Should Pets Inherit?

Frances H. Foster | 63 Florida Law Review 801 (2011)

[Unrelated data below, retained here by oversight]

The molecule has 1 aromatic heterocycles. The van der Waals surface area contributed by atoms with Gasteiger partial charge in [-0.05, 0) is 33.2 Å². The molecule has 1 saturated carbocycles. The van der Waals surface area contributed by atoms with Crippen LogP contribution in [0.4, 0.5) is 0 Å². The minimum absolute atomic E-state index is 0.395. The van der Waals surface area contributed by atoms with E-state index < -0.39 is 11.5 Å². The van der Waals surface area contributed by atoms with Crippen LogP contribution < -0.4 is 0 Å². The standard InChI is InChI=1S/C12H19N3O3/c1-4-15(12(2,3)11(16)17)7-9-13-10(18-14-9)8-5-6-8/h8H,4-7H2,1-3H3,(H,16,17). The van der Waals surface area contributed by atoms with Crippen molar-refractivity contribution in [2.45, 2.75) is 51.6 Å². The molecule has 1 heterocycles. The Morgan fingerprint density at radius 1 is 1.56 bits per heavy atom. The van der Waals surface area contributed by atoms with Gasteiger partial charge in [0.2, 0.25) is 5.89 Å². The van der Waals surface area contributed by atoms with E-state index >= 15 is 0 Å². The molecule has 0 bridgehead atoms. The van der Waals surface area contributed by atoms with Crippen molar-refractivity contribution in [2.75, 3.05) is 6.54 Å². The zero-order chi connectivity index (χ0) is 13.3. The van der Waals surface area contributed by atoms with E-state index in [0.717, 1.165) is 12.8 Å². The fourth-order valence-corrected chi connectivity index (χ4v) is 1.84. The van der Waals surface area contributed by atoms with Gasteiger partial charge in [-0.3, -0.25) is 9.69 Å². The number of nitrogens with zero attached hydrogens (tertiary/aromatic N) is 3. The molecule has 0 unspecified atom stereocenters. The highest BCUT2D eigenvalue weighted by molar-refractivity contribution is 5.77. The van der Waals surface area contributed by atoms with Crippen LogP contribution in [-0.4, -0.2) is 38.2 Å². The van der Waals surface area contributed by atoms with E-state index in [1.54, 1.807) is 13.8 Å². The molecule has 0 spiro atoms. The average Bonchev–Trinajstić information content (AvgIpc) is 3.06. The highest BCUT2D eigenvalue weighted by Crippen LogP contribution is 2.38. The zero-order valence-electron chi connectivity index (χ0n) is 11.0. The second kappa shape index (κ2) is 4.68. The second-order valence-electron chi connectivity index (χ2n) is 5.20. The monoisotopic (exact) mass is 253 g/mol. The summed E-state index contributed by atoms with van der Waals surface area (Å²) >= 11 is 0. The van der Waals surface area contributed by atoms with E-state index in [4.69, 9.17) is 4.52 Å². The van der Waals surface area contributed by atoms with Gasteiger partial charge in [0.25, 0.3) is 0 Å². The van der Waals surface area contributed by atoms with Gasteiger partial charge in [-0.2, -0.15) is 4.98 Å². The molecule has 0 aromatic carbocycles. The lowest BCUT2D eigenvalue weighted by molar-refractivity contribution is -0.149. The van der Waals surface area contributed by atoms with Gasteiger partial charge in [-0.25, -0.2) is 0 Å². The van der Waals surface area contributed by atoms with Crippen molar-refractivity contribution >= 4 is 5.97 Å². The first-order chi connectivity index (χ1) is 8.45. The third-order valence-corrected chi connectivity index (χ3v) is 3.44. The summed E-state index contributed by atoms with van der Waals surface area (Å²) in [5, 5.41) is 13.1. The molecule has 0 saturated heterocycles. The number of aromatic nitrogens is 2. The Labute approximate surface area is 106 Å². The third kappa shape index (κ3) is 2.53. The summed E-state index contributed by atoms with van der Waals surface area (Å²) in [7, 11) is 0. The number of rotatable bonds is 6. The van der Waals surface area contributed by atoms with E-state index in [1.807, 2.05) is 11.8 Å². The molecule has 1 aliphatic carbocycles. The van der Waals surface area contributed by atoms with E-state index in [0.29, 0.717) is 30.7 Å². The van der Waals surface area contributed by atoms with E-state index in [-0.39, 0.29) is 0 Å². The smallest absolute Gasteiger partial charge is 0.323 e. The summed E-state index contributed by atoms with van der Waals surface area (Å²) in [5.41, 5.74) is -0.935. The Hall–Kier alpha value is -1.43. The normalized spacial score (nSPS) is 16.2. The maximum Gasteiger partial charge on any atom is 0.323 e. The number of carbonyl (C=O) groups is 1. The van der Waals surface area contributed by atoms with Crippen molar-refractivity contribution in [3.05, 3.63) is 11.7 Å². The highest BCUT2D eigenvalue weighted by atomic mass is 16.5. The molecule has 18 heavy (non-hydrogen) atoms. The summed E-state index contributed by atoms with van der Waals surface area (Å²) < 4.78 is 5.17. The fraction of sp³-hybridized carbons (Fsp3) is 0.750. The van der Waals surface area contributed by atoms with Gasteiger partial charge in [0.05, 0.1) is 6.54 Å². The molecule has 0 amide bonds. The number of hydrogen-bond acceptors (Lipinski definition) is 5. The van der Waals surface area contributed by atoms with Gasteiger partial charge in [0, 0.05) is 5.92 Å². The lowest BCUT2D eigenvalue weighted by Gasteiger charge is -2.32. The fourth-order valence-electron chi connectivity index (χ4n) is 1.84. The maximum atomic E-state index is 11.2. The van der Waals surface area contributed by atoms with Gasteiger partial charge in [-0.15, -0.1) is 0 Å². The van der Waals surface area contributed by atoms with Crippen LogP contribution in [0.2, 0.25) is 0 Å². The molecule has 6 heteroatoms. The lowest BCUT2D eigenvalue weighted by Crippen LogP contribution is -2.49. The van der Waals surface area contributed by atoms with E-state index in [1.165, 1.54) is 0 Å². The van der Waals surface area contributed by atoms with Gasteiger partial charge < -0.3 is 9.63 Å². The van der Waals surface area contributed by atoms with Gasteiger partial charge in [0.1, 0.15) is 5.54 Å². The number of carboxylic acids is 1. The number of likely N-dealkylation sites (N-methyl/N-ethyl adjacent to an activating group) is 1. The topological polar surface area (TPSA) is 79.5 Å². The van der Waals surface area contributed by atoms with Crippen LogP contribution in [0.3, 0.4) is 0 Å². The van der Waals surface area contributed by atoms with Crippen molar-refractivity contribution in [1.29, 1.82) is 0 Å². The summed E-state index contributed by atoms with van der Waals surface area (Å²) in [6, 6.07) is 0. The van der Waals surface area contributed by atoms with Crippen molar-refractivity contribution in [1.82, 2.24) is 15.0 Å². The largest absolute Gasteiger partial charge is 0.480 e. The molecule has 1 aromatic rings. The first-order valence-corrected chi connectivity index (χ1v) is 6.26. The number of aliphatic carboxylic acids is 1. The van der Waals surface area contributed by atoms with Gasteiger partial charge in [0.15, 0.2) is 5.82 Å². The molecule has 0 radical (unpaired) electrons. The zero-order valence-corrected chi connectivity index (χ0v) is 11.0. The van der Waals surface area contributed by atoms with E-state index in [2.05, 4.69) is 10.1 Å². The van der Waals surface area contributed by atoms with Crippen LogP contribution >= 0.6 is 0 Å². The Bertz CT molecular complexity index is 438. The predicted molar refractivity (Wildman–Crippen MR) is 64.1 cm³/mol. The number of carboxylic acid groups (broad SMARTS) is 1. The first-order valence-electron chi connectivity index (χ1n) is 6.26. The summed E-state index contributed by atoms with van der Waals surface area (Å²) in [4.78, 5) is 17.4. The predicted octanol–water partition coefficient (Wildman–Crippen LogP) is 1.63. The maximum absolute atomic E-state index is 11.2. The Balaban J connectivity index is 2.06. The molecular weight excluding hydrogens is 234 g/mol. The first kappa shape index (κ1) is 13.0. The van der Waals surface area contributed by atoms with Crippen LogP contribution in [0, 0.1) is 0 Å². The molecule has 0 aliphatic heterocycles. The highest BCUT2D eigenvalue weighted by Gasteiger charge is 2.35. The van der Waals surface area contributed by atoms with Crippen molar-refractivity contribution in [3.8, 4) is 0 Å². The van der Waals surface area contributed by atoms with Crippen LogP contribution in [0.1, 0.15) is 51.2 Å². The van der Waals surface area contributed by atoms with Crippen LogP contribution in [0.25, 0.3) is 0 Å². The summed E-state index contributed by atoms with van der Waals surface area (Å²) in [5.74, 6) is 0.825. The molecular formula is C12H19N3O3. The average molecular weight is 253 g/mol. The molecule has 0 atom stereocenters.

On August 20, 2007, billionaire hotelier Leona Helmsley died, survived by her brother, four grandchildren, twelve great-grandchildren, and her beloved companion of eight years, a white Maltese dog named Trouble. One week later came news that shocked the world. Helmsley left $12 million to Trouble. Across the globe, reporters, readers, lawyers, and law professors alike greeted the news with outrage and derision. Critics called the legacy “obscene,” “ridiculous,” and, as lawyer Mickey Sherman put it, “an amazing waste of money.” In a letter to the editor of her local newspaper, a Rochester woman expressed her disgust at Helmsley’s decision, noting that the $12 million “could have provided 100 homeless families a house or 100 deserving kids a college education[,] . . . feed a small nation or served thousands of neglected children.” A University of Texas columnist reminded her readers that dogs are “notoriously bad money managers [and] . . . lack the opposable thumbs necessary to use a calculator or the computer skills to do their banking online.” However, Helmsley’s long-time rival, Donald Trump, provided a very different perspective. On hearing the news of Trouble’s $12 million inheritance, he released the following statement: ‘“The dog is the only thing that loved her and deserves every single penny of it.”’ Helmsley’s former housekeeper, Zamfira Sfara, was also not shocked by Trouble’s good fortune. Indeed, she reported that the bond between Helmsley and Trouble was so close that when Helmsley left her hotel penthouse, “[t]he dog would stay by the door, lying on the floor for three hours, waiting for her to come. It never moved.” This Article argues that Trouble—and the millions of American pets like her —should inherit. For many Americans today, their pets, not their human family members, are their nearest and dearest. more...